Avoid Uncertainty in Higher-Ed Projects With 3 Precon Practices

Apr 7, 2023

This article originally appeared on Construction Executive.

By Chris Potter

Oftentimes, higher-education construction projects see a lack of alignment between general contractors, design teams and additional trade partners that can hinder their successful delivery on time and within budget. There are certain aspects of planning, project control and team performance that are vital to ensuring success within a higher-education project, as this sector presents a unique set of challenges that are tacked on top of the universal issues all jobsites are facing with supply-chain issues and price hikes. Colleges and universities follow strict academic calendars and set budgets years in advance, so any amount of instability and volatility can be detrimental to a project’s success. 

Every project will likely run into some amount of unforeseen uncertainty, whether it’s a design error or a weather event, but these can be greatly reduced by three things: BIM technology, early collaboration and the early procurement of materials. By leaning on time-tested preconstruction strategies, university decision makers and general contractors will be able to ensure projects deliver on time and stay within budget regardless of market volatility. Here is a deeper look at the three key methods that can provide certainty in projects during unprecedented times in our industry.


Contractors should take advantage of the many benefits of building information modeling (BIM) technology to successfully navigate the challenges that higher-education projects typically present. For example, Hoar Construction was contracted to construct the new lecture hall for Samford University’s Brock School of Business in order to keep up with the school’s flourishing student population. During the preconstruction phase, Hoar discovered that the project was over budget by $3 million—and the school needed to present the project to the board of trustees after Thanksgiving holiday, in less than a week.

By using BIM to study and analyze every aspect of the virtual model, Hoar and Samford were able to cut costs down by more than 20%, mutually agreeing on a vision that minimized the likelihood of having to make time-consuming and costly changes after construction began. Conclusively, the project was presented to the board on time, and Hoar’s success with BIM has created a long-standing relationship with Samford University, resulting in the completion of 40 projects across the campus during the past seven years.


Early collaboration among trade partners and design teams is key to creating a realistic plan for the flow of work and minimizing the chance of project delays. With higher-ed projects, schedules are typically tighter than those of other sectors due to the need to align with the school year. Finding trade partners earlier in the planning phase promotes more accountability, allows more time for feedback before initial construction work begins and maximizes value for the client.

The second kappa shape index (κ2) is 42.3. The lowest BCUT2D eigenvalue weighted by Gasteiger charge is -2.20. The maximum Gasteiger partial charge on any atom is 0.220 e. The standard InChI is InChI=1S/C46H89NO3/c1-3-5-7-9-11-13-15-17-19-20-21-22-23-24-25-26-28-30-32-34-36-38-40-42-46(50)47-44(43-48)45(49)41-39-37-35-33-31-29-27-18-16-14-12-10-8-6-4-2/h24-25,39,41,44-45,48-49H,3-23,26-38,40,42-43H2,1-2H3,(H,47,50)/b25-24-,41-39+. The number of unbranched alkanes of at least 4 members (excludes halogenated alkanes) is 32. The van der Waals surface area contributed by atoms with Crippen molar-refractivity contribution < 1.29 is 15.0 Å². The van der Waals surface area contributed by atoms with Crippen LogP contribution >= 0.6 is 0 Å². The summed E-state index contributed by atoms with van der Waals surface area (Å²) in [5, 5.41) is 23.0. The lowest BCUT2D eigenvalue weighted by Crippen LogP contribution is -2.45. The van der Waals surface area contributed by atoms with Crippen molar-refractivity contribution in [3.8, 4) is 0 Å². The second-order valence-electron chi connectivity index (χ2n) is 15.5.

This success is evident in our work on the new Christ the King Chapel at Christendom College, built to accommodate 840 people with more space for worship. During the preconstruction phase, our team identified path tasks that would save time in the schedule, creating room for more flexibility for added scope or unforeseen changes. One of those path tasks included early collaboration with our steel trade partner to produce CAD drawings, so our concrete trade partner could develop their own CAD drawings based on the steel requirements. After initial collaboration, we hired a third-party surveying crew to review both sets of drawings to ensure that there were zero discrepancies. Through early collaboration and intensive planning, the concrete was poured and the steel was erected efficiently, resulting in the project moving three weeks ahead of schedule at the early stages of construction and completing six weeks early.


There is no such thing as too early. The current state of the market remains unpredictable, but to better navigate these obstacles, contractors should meet with engineers and builders at the onset of a project, so team members can vet and evaluate all design documents. This will provide strong clarity on specific materials that will be needed along with ample leeway for any adjustments that may occur, so team members can lock in prices and accelerate the delivery of materials.

For example, during the construction of Moody Coliseum for Abilene Christian University, the construction team identified long steel lead times and the continuously rising cost of steel as major threats to the budget and project schedule. Typically, the structural engineers would finalize the structural design documents, send them to the structural steel trade partner to detail and then order the steel. However, the construction team developed a different strategy to engage both the engineer and the steel trade partners to create thorough design documents in real time, expediting the procurement and delivery of steel by six weeks and saving the client more than $400,000. 

Analysts are expecting the market to remain unstable in 2023. To build certainty into higher-education projects, general contractors must remain adaptable and implement these strategic measures to stay on top of the inevitable ebbs and flows that will impact the overall environment. Project teams that utilize these methods will have the upper hand and continue to generate  meaningful results on college and university campuses across the country.

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